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Glossary of Internet and Computer Terms


Below, you will find a comprehensive glossary of Internet and Computer terms with definitions that are helpful and easy to understand. To find a term, click the letter of which the word begins with and scroll alphabetically to find your term. For example, to find the definition for the word "Media", click the letter "M", then scroll the list alphabetically until you find "Media".




  • UDMA:
    A protocol developed by Quantum Corporation and Intel that supports burst mode data transfer rates of 33.3 MBps. This is twice as fast as the previous disk drive standard for PCs, and is necessary to take advantage of new, faster Ultra ATA disk drives.

    The official name for the protocol is Ultra DMA/33. It's also called UDMA, UDMA/33 and DMA mode 33.

  • UNIX:
    This is an operating system developed by AT&T. It's big push it that it allows one server to service many different end users at one time.

  • Uploading:
    The process of transferring files from a local computer to a remote computer, network or Web server. The usual method of uploading files is done using a File Transfer Protocol (FTP) Utility.

  • UPS:
    Uninterruptible Power Supply. A backup power unit that provides continuous power when the normal power supply is interrupted. UPS systems can be stand-by, only supplying power when the regular supply is interrupted, or fulltime, relying on regular power and/or batteries to supply it while it supplies power to the protected device. A UPS is not necessary on most computer systems, but can be important on systems that need to be up 24 hours a day, such as servers.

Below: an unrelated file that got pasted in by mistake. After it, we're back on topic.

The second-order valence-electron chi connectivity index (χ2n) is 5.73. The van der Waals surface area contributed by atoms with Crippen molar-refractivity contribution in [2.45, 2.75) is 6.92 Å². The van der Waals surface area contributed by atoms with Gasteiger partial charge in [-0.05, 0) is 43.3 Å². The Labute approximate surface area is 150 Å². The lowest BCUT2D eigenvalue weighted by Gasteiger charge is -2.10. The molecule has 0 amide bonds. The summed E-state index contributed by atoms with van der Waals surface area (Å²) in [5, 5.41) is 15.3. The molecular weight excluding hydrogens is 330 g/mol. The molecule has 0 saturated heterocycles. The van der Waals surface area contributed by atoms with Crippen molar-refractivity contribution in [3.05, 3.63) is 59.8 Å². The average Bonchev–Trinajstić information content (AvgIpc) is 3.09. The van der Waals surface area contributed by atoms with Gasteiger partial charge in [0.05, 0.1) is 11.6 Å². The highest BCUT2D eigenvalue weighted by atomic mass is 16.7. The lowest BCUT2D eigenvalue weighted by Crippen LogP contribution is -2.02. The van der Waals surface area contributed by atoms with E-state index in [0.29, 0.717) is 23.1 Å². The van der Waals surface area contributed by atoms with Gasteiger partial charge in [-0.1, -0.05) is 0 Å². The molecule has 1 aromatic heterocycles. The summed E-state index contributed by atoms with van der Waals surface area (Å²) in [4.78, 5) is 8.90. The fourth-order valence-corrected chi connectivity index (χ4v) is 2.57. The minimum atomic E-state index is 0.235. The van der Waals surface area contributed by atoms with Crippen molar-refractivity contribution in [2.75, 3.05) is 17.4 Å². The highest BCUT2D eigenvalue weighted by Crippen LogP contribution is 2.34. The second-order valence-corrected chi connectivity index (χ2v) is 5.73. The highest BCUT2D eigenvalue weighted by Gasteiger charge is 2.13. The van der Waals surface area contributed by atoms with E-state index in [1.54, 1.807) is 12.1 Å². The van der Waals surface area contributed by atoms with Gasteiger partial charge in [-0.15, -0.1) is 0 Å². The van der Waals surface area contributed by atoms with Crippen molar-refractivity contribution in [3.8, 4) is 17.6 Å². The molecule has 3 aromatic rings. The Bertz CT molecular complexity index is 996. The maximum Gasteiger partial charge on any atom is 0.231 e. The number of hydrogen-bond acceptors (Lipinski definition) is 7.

• Upstream:
    The data flowing from the Cable Modem to the CMTS.

  • Upstream frequency:
    The frequency used to transmit data from the CM to the CMTS. Normally in the 5-42 MHz range for US systems and 5-65 MHz for European systems.

  • URL:
    Stands for Universal Resource Locator. It's a fancy way of saying Internet Address.

  • USB:
    Short for Universal Serial Bus, a new external bus standard that supports data transfer rates of 12 MBps (12 million bytes per second). A single USB port can be used to connect up to 128 peripheral devices, such as mice, modems, and keyboards. USB also supports Plug-and-Play installation and hot plugging.

    Starting in 1996, a few computer manufacturers started including USB support in their new machines. Since the release of Intel's 440LX chipset in 1997, USB has become more widespread. It is expected to eventually completely replace serial and parallel ports.

  • User:
    Someone attached to a server or host.

  • Utility Program:
    A program developed to run within an Operating System to perform a specific service.

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